Visual Studio Code vs Sublime Text

Jeremy Strawn   |   Feb 08, 2017

Visual Studio code has been slowly gaining popularity since its announcement in April of 2015. Through my network of friends and coworkers, I'd heard more and more about it until finally it reached a point that I felt I should see what all the fuss was about. I've been an avid Sublime user for 4 years and it's given me everything I wanted in an editor (at least, until I saw what VS Code could do).

Google Trends: Sublime in red, VS Code in blue

My first impression from opening VS Code was that it was slow. I've always liked that Sublime text is quick and snappy. While I do use Visual Studio proper for C# server development, I've always preferred Sublime for my javascript because of it’s speed. With VS Code, I noticed that it took a good deal longer than sublime to start the application, open files, and even navigate through the files. (This speed difference can be seen in this article: This is because VS Code is based on Electron, which is a platform that lets you create windows applications by rendering web pages. Thus, the application is essentially just opening a browser to a specific (local) website. It's the same technology the windows Slack app uses. Knowing this, there is little Microsoft can do to speed up the editor until they change it to a native app, so we shouldn’t expect this to improve any time soon.

My second impression was that I really like the look of VS Code. It has a very clean, refined look and borrows many style elements from Visual Studio. I think this was a good idea, and resulted in a very attractive editor. I definitely prefer the looks of VS Code over Sublime.

When playing around with the plugins, I found that VS Code has just as good of plugin support as Sublime, while the interface for it is more informative and convenient to use. It really feels more integrated, and like its a proper action to be taking, rather than feeling like a hacker when I add a plugin in Sublime. I suppose you could say that using a more elaborate interface in VS Code implies that you are less of a power user and more of a casual user, but personally I like the refinement and intent.

I'm a big user of multiple selection and this is the biggest selling point of Sublime for me. So I'm pleased to say that VS Code offers all the features of multiple selection that Sublime does. And, they even took some of the hotkeys (‘ctrl-d’ for selecting the next instance of the current selection). Normally I don’t condone stealing elements of the user interface, but how could I complain about hotkey stealing, when ultimately, it only makes it easier for me?

Though where VS Code really shines is in project/folder support. Yes, you can open folders in Sublime, too. But I've always felt like it was secondary support. With VS Code, the main intent of the application is to open a folder of code and use it as a project. In fact (if you choose this option during installation), it adds a context menu item to open VS Code from a folder when in the file explorer, which is really nifty. If you’ve already installed VS Code without checking this option, you can run the installer again to choose it.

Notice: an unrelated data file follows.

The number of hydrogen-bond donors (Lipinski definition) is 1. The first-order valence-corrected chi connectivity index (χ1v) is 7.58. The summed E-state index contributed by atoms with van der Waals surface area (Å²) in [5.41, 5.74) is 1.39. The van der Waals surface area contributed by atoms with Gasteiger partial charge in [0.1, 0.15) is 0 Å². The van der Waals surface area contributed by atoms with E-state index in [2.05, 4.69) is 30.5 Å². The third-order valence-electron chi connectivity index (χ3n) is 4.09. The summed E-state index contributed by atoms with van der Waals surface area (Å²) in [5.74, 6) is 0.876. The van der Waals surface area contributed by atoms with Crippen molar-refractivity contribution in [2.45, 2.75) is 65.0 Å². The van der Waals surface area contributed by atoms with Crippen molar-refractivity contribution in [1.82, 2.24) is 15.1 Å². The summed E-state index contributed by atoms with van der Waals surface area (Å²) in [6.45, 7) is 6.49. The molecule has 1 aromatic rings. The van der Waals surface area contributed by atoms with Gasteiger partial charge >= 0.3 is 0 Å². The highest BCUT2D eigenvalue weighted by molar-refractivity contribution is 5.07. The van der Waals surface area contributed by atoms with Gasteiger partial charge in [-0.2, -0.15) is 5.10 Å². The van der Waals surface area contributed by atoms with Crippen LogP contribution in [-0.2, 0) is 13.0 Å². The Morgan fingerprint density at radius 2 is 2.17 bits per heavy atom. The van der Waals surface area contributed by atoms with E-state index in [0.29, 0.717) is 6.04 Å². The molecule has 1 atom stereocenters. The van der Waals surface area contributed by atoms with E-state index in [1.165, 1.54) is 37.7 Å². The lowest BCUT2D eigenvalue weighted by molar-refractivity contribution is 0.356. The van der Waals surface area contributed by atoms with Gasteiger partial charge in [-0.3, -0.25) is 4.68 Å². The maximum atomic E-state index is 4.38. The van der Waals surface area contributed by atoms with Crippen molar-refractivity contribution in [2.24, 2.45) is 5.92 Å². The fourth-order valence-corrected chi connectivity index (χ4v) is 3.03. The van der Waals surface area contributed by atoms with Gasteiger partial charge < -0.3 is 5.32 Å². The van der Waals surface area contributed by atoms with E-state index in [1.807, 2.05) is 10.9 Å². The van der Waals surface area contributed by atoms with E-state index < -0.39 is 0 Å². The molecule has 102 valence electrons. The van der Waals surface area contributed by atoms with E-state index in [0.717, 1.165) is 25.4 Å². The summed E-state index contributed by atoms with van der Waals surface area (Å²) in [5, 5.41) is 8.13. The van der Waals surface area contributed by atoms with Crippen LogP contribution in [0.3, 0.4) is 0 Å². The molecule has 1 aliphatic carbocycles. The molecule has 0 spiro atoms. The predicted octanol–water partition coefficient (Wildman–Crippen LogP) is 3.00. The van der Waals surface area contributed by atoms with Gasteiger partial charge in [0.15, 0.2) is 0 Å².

Opening folder with VS Code

The other big selling point of VS Code for me was the intellisense. I've always loved the intellisense features of Visual Studio when I've programmed C#, but always took it as a matter of course that there would be no intellisense when working with javascript, regardless of IDE. Well, VS Code comes with ready-to-use intellisense when working with javascript, and it supports all the new ES6 features like Classes. I will point out though, that the intellisense will only work across files if you are using modules with the CommnJS or the ES6 syntax. They say that they are working on support for other module systems though, like UMD and AMD. Specifically they are missing intellisense with the “define” functions for loading dependencies. I created a quick github repo to show the two available options in action:

Javascript intellisense in VS Code

My final point is that since VS Code is still in it's infancy, it's missing some pretty important quality of life features. The biggest one is the lack of the scrollbar minimap. However, it's currently the most asked-for feature on the github page, so I'm sure they will be adding it soon. The other key feature that I feel is missing is mouse selection drag-and-drop. Though I will point out that drag-and-drop was the main issue that Sublime was missing 4 years ago, and that stopped me from using Sublime until they added it. So even though it feels like a no-brainer feature to me, I understand that they're doing pretty well for how new the editor is.

All in all, I think VS Code is a great light-weight editor for projects and I'm currently using it for editing a large javascript single page app, but Sublime text it still my go-to editor for single files and quick notes.

In conclusion:


  • Faster
  • Scrollbar minimap
  • Mouse drag-and-drop

VS Code

  • Better directory/project support
  • Easier plugin support
  • Code debugging
  • Looks better/cleaner
  • Slower because it’s based on electron
  • Comparable multiple selection